Graphs - Sequences - Teacher Notes
Solvemymaths has produced pages like this for lots of topics
NRICH: Odds or Sixes?
NRICH: Twelve Pointed Star Game
NRICH: Same or Different?
NRICH: Substitution Cipher
NRICH: Toying with Spinners
NRICH: The Better Bet
NRICH: Birthday Bet
Probability is one of those topics that appeals to all learners because it can be approached practically.
Which team will win?
NRICH: KS2/3 Accessible Activities
NRICH: KS3/4 Accessible Activities
NRICH: KS4/5 Accessible Activities
Online Interactive Resources
Single 6, 8, 10 or 12 Sides Virtual Dice where you can number as you wish Single Spin option only Click here
One Two or Three Six Sided Dice Click here
Multiple Dice and Adjustable Spinners Click here
Non Transitive Dice
Great for some relative frequency work before drawing up the sample space to explore the theoretical probabilities - Click here for more details
These are the only dice which have the same expected outcomes as a pair of ordinary dice. Get pupils to explore possibilities or give them the 12 numbers and see whether they can place them on the correct dice Click here for more details
Listing Outcomes - Combining Probabilities
Design a Game
This simple problem was posed by Daniel Finkel:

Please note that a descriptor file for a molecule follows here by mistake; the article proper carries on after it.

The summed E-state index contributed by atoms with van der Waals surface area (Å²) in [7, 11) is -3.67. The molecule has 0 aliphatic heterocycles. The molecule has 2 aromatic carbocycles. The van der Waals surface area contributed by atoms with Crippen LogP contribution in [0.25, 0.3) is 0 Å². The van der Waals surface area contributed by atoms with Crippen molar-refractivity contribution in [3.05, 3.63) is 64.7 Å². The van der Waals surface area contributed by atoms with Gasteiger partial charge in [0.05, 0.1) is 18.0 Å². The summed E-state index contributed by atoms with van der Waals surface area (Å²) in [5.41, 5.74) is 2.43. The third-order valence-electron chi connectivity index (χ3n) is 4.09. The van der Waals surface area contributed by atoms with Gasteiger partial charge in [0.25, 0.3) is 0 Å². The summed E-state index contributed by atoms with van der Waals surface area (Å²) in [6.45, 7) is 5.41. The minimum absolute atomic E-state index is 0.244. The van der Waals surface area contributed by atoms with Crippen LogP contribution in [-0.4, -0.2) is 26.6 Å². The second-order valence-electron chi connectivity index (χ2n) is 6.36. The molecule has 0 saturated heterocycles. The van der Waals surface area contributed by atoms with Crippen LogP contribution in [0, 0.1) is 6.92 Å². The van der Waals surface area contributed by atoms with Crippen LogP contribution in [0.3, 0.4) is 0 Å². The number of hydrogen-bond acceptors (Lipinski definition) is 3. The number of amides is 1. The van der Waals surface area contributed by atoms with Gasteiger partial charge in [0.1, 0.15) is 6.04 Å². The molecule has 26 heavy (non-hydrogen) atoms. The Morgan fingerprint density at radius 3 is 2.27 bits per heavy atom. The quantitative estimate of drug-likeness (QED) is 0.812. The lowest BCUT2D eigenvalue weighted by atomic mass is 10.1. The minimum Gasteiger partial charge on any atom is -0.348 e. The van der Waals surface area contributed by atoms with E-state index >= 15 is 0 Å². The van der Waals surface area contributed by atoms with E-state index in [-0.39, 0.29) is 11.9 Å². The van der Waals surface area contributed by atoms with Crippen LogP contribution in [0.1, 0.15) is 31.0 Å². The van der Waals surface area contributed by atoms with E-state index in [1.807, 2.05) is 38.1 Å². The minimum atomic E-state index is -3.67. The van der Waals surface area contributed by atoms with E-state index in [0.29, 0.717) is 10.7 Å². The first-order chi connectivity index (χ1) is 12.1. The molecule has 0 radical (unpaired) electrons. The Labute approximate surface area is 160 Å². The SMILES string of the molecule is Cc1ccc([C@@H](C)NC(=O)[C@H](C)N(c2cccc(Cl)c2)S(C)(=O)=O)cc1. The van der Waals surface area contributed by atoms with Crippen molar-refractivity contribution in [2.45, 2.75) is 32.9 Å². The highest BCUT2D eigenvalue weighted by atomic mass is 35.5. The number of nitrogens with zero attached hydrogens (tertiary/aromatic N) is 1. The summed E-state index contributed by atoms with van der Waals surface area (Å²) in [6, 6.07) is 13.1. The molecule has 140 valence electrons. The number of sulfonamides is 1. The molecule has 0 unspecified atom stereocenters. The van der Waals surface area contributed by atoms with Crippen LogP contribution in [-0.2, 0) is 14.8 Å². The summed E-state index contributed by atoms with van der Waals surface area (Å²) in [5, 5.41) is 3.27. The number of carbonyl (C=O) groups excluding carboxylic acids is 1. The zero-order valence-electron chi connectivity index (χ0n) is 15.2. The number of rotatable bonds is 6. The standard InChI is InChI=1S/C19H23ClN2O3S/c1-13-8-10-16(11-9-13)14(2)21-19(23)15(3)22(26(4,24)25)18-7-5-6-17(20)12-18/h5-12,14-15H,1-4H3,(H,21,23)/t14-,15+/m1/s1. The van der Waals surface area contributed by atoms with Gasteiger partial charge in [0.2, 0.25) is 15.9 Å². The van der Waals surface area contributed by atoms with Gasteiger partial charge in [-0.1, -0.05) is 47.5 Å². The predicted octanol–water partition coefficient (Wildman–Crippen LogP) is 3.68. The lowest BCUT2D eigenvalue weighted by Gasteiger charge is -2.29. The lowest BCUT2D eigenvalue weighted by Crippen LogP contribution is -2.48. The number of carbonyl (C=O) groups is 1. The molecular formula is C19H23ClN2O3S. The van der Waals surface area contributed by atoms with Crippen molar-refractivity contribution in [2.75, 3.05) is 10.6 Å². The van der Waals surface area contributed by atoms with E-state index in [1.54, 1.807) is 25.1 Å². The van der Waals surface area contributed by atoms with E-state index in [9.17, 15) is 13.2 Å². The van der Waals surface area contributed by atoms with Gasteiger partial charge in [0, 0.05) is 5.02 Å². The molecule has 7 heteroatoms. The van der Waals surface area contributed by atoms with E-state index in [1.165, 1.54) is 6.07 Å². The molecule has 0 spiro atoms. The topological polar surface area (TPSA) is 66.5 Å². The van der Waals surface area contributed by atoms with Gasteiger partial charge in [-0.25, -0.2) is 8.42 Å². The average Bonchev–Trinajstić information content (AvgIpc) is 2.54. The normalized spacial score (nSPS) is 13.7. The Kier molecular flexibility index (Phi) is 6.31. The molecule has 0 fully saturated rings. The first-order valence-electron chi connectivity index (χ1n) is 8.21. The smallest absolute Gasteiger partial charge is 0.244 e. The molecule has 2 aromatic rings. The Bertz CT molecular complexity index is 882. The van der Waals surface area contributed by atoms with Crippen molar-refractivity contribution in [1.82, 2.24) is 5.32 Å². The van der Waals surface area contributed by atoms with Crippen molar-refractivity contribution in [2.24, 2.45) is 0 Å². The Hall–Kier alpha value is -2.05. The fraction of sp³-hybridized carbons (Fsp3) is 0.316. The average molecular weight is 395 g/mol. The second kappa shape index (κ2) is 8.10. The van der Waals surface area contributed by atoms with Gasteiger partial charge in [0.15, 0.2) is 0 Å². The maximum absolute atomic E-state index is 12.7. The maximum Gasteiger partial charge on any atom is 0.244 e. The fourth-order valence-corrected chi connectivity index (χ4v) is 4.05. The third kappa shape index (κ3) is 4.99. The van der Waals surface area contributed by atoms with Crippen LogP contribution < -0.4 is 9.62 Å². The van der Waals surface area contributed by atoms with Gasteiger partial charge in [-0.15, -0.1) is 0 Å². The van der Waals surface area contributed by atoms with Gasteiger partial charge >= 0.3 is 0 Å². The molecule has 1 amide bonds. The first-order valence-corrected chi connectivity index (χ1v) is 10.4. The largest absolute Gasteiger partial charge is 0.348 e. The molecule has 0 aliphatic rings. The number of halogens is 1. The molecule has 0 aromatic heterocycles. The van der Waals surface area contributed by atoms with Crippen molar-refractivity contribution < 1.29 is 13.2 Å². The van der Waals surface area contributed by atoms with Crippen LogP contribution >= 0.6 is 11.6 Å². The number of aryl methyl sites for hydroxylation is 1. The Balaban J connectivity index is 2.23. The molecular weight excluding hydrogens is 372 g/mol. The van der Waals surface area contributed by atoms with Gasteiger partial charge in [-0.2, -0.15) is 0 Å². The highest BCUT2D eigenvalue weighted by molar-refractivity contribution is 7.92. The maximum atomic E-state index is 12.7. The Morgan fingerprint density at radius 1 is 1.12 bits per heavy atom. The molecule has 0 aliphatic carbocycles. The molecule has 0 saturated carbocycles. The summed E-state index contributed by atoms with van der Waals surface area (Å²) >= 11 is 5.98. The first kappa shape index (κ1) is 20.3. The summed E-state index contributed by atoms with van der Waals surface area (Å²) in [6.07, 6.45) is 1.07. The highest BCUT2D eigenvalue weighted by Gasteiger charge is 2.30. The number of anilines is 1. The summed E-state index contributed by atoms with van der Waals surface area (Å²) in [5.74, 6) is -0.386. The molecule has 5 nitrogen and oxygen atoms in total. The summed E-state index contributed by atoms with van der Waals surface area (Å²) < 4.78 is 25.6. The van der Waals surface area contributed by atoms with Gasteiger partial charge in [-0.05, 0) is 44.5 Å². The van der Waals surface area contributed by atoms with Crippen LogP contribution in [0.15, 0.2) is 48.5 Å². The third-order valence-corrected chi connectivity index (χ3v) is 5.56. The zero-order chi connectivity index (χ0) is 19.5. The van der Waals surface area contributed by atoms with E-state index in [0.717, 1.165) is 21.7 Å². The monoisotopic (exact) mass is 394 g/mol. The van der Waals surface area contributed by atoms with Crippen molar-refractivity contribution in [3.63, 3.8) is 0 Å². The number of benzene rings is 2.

Consider this simple game: flip a fair coin twice. You win if you get two heads, and lose otherwise. Its not hard to calculate that the chances of winning are 1/4 . Your challenge is to design a game, using only a fair coin, that you have a 1/3 chance of winning.
Finkel continues, "And here is my recipe for getting the most out of this problem: if you can solve it, do not stop with one answer. Rather, see how many answers you can come up with. Ive posed this problem to many people, and I continue to hear novel solutions."
Here are three familiar solutions (I notice these also turned up quickly in readers' comments to the NYT!):
§ Toss the coin until the first head appears. You win if this takes an even number of tosses
§ Toss the coin twice. You win on HH and lose on HT or TH. If TT appears, ignore the result and make another two tosses.
§ Toss the coin until the first appearance of HTT or HHT on consecutive tosses. You win HTT.
Simple probability match-up - mathspad.co.uk
Frog race - Flash Maths
Probability and words - Median Don Steward
Evaluating Statements about Probability - Maths Assessment Project (activities at the back)
Introduction to probability - lessons plans and activities - Project Maths
Introduction to relative frequency - lessons plans and activities - Project Maths